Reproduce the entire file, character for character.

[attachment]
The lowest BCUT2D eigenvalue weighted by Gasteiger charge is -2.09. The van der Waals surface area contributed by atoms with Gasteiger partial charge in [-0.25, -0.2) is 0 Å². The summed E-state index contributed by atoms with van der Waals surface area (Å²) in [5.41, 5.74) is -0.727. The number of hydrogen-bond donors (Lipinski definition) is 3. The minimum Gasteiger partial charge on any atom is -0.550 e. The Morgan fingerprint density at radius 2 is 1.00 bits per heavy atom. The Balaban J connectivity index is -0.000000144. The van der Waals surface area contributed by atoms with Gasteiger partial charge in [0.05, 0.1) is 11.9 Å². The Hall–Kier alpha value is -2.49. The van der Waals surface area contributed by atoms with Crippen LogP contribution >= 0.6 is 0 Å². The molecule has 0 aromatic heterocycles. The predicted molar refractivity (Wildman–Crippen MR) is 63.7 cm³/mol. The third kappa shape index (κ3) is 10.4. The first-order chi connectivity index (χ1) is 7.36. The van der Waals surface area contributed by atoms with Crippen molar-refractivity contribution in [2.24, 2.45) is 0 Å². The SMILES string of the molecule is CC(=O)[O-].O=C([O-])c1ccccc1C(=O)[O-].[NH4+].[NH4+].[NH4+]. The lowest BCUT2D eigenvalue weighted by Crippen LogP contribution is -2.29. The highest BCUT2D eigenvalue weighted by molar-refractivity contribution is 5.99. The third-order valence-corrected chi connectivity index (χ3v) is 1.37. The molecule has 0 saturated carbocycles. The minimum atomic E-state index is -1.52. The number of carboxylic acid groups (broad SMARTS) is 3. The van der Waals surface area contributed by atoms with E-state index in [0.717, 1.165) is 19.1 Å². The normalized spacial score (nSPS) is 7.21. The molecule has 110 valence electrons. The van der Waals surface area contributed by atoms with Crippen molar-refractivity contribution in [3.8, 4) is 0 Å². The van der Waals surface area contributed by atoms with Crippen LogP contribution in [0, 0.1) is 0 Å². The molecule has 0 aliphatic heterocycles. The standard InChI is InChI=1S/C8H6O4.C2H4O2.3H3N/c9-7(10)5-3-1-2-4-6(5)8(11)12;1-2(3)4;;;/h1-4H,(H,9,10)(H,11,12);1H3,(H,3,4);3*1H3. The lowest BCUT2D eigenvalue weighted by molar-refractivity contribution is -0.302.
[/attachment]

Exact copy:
The lowest BCUT2D eigenvalue weighted by Gasteiger charge is -2.09. The van der Waals surface area contributed by atoms with Gasteiger partial charge in [-0.25, -0.2) is 0 Å². The summed E-state index contributed by atoms with van der Waals surface area (Å²) in [5.41, 5.74) is -0.727. The number of hydrogen-bond donors (Lipinski definition) is 3. The minimum Gasteiger partial charge on any atom is -0.550 e. The Morgan fingerprint density at radius 2 is 1.00 bits per heavy atom. The Balaban J connectivity index is -0.000000144. The van der Waals surface area contributed by atoms with Gasteiger partial charge in [0.05, 0.1) is 11.9 Å². The Hall–Kier alpha value is -2.49. The van der Waals surface area contributed by atoms with Crippen LogP contribution >= 0.6 is 0 Å². The molecule has 0 aromatic heterocycles. The predicted molar refractivity (Wildman–Crippen MR) is 63.7 cm³/mol. The third kappa shape index (κ3) is 10.4. The first-order chi connectivity index (χ1) is 7.36. The van der Waals surface area contributed by atoms with Crippen molar-refractivity contribution in [2.24, 2.45) is 0 Å². The SMILES string of the molecule is CC(=O)[O-].O=C([O-])c1ccccc1C(=O)[O-].[NH4+].[NH4+].[NH4+]. The lowest BCUT2D eigenvalue weighted by Crippen LogP contribution is -2.29. The highest BCUT2D eigenvalue weighted by molar-refractivity contribution is 5.99. The third-order valence-corrected chi connectivity index (χ3v) is 1.37. The molecule has 0 saturated carbocycles. The minimum atomic E-state index is -1.52. The number of carboxylic acid groups (broad SMARTS) is 3. The van der Waals surface area contributed by atoms with E-state index in [0.717, 1.165) is 19.1 Å². The normalized spacial score (nSPS) is 7.21. The molecule has 110 valence electrons. The van der Waals surface area contributed by atoms with Crippen molar-refractivity contribution in [3.8, 4) is 0 Å². The van der Waals surface area contributed by atoms with Crippen LogP contribution in [0, 0.1) is 0 Å². The molecule has 0 aliphatic heterocycles. The standard InChI is InChI=1S/C8H6O4.C2H4O2.3H3N/c9-7(10)5-3-1-2-4-6(5)8(11)12;1-2(3)4;;;/h1-4H,(H,9,10)(H,11,12);1H3,(H,3,4);3*1H3. The lowest BCUT2D eigenvalue weighted by molar-refractivity contribution is -0.302.